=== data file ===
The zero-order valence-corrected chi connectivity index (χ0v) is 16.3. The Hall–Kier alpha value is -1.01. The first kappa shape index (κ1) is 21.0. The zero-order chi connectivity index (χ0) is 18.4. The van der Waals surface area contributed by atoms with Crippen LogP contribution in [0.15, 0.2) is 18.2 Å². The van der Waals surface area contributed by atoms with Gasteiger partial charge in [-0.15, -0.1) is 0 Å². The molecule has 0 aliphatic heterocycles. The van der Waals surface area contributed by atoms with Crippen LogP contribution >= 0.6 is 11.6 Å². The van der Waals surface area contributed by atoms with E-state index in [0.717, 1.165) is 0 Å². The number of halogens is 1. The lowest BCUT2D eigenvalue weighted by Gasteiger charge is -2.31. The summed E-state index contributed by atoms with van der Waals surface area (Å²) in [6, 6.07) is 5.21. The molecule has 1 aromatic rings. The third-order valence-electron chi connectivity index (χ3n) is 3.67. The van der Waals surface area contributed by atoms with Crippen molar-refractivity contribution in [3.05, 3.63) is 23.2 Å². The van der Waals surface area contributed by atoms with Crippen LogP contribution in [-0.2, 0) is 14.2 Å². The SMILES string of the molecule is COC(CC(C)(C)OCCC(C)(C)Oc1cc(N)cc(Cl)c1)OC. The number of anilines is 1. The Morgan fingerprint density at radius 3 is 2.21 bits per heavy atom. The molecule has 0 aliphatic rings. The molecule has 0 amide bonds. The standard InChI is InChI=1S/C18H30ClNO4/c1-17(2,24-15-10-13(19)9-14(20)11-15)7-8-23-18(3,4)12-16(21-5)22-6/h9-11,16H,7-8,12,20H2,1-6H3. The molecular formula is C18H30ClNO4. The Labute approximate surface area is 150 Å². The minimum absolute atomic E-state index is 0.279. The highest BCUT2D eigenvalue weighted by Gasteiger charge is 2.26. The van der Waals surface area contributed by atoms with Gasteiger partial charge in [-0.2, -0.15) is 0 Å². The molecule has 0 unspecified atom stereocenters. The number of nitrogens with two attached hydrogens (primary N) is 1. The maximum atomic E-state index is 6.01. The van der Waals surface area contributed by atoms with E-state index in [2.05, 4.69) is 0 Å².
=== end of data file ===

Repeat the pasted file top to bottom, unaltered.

The zero-order valence-corrected chi connectivity index (χ0v) is 16.3. The Hall–Kier alpha value is -1.01. The first kappa shape index (κ1) is 21.0. The zero-order chi connectivity index (χ0) is 18.4. The van der Waals surface area contributed by atoms with Crippen LogP contribution in [0.15, 0.2) is 18.2 Å². The van der Waals surface area contributed by atoms with Gasteiger partial charge in [-0.15, -0.1) is 0 Å². The molecule has 0 aliphatic heterocycles. The van der Waals surface area contributed by atoms with Crippen LogP contribution >= 0.6 is 11.6 Å². The van der Waals surface area contributed by atoms with E-state index in [0.717, 1.165) is 0 Å². The number of halogens is 1. The lowest BCUT2D eigenvalue weighted by Gasteiger charge is -2.31. The summed E-state index contributed by atoms with van der Waals surface area (Å²) in [6, 6.07) is 5.21. The molecule has 1 aromatic rings. The third-order valence-electron chi connectivity index (χ3n) is 3.67. The van der Waals surface area contributed by atoms with Crippen molar-refractivity contribution in [3.05, 3.63) is 23.2 Å². The van der Waals surface area contributed by atoms with Crippen LogP contribution in [-0.2, 0) is 14.2 Å². The SMILES string of the molecule is COC(CC(C)(C)OCCC(C)(C)Oc1cc(N)cc(Cl)c1)OC. The number of anilines is 1. The Morgan fingerprint density at radius 3 is 2.21 bits per heavy atom. The molecule has 0 aliphatic rings. The molecule has 0 amide bonds. The standard InChI is InChI=1S/C18H30ClNO4/c1-17(2,24-15-10-13(19)9-14(20)11-15)7-8-23-18(3,4)12-16(21-5)22-6/h9-11,16H,7-8,12,20H2,1-6H3. The molecular formula is C18H30ClNO4. The Labute approximate surface area is 150 Å². The minimum absolute atomic E-state index is 0.279. The highest BCUT2D eigenvalue weighted by Gasteiger charge is 2.26. The van der Waals surface area contributed by atoms with Gasteiger partial charge in [-0.2, -0.15) is 0 Å². The molecule has 0 unspecified atom stereocenters. The number of nitrogens with two attached hydrogens (primary N) is 1. The maximum atomic E-state index is 6.01. The van der Waals surface area contributed by atoms with E-state index in [2.05, 4.69) is 0 Å².